North Carolina basketball routed by Miami Hurricanes. Tar Heels lose by 28 on the road

·4 min read
Daniel A. Varela/dvarela@miamiherald.com

It’s not the losses for North Carolina. No one was expecting perfection out of this team and first-year head coach Hubert Davis. It’s the way that the Tar Heels have played during their losses that has been so perplexing.

That energy, effort and toughness that Davis said he’s tired of talking about will surely continue to be a point of emphasis after the Heels’ 85-57 loss in the Watsco Center on Tuesday night.

Miami (14-4, 6-1 ACC) ran out to a 49-22 halftime lead — the largest halftime deficit since they trailed at Duke 53-26 on March 6, 2010 in a game they’d lose by 32. Carolina (12-5, 4-2) has now lost two games by more than 28 points in the same season for the first time since the 2001-02 season.

The loss to Tennessee was supposed to be the example of a lack of fight that wouldn’t happen again. Then it was the loss to Kentucky in Las Vegas. Now, it’s Miami.

Here’s what we learned from Carolina’s defeat:

The problem with 3-point shooting

Carolina is sixth nationally and leads the ACC in 3-point shooting percentage at 39.8 percent and it has been even better in league play where it has shot 43.8 percent behind the arc.

The problem against the Canes was that they relied too much on shooting 3s. The Heels first five shots of the games were all from behind the arc. Brady Manek made the first one, then they missed five straight before Manek made a second.

Forward Armando Bacot, who was coming off consecutive 29-point performances against Virginia and Georgia Tech, didn’t make his first basket until 7:34 in the first half. Up until then, he’d only taken one shot from a touch in the post, his second attempt came after an offensive rebound.

Their over-reliance on shooting from deep skewed the way they have normally run their offense. Carolina entered the game shooting a little more than a third of all of its field goal attempts from 3-point range, according to Ken Pomeroy.

In the first half alone, that balance was way off. UNC attempted 17 3s out of 31 total shots, or 54 percent of their shot attempts were from deep. Judging by the outcome, that’s not a winning formula for the Heels.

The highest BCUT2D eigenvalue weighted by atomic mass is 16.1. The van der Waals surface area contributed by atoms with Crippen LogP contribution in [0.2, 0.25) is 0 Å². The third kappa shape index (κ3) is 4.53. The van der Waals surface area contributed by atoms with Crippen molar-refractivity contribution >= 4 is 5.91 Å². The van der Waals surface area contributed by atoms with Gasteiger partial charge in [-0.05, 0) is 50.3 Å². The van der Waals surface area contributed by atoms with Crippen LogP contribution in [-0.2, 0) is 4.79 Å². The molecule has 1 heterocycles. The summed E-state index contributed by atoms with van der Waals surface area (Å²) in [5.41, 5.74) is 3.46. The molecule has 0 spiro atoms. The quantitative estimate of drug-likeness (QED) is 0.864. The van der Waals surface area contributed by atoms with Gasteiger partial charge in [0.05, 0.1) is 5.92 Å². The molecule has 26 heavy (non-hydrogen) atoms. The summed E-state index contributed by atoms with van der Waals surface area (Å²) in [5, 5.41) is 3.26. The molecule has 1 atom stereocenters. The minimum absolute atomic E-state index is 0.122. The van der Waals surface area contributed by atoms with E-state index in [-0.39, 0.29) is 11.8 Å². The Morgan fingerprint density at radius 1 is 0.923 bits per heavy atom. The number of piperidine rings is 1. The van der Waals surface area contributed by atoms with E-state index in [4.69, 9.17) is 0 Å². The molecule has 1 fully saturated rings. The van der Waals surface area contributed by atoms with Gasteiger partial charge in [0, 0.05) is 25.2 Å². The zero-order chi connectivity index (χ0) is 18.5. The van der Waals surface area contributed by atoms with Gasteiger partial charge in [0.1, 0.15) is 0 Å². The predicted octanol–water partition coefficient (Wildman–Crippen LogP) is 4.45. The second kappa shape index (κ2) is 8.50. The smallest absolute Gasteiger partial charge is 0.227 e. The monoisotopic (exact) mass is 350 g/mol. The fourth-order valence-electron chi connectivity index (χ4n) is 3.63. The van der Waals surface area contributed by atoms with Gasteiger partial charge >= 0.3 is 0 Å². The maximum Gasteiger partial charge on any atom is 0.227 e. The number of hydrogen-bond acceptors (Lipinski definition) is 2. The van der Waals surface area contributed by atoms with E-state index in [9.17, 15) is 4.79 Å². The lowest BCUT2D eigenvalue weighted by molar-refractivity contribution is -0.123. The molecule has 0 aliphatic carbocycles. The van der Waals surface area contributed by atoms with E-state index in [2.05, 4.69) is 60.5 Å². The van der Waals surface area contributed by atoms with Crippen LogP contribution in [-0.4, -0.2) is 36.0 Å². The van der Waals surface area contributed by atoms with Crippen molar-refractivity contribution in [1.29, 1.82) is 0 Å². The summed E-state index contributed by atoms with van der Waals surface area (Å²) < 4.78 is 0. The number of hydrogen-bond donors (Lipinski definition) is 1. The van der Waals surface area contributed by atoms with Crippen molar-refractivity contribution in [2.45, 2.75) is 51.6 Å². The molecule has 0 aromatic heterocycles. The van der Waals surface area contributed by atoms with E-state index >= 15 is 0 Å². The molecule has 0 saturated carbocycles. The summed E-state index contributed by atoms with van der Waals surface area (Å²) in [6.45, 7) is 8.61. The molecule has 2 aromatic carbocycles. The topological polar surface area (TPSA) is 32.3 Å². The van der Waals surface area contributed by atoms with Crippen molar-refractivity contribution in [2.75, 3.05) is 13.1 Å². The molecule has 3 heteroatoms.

Making more stars than Sean Combs

The Heels have had a knack in their losses of making an otherwise average player look like a star.

Tennesee freshman Zakai Zeigler scored a season-high 18 against the Heels. It was his only game in double figures though the Vols first 11 games and he’s only had three total this season.

Kentucky’s Sahvir Wheeler had 26 points against the Heels, most of them on layups despite standing just 5-foot-9. Wheeler scored a combined 30 points in his previous four games before UNC. He just recorded his second game of 20 or more on Saturday in the Wildcats’ win over Tennessee.

Notre Dame’s Nate Laszewski scored 20 points including six 3-pointers for his season-high against Carolina. Laszewski had seven 3s on the Heels last season. But he had only played a bit role in the Irish’s offense, at the time averaging 7.5 points per game.

On Tuesday it was Miami’s Sam Waardenburg’s turn. The 6-foot-10 senior from New Zealand scored a career-high 21 points and made a career-high five 3-pointers to pace the Canes. Waardenburg also entered the game averaging 7.1 points, but erupted early when UNC defenders, often helping on drives to the basket, left him open for 3s.

Bacot injured?

Bacot scored 15 points and had 12 rebounds to lead UNC in both categories. But he went down on the floor twice in the second half with injuries. The first time, he limped away favoring his right lower leg. But with five minutes left in the game, he came down on his left elbow after a collision. He sat out the remainder of play, with athletics trainer Doug Halverson working on bending it. Bacot did stay on the bench and did not head to the locker room early, but it’s unknown if he could have played if the game was closer.

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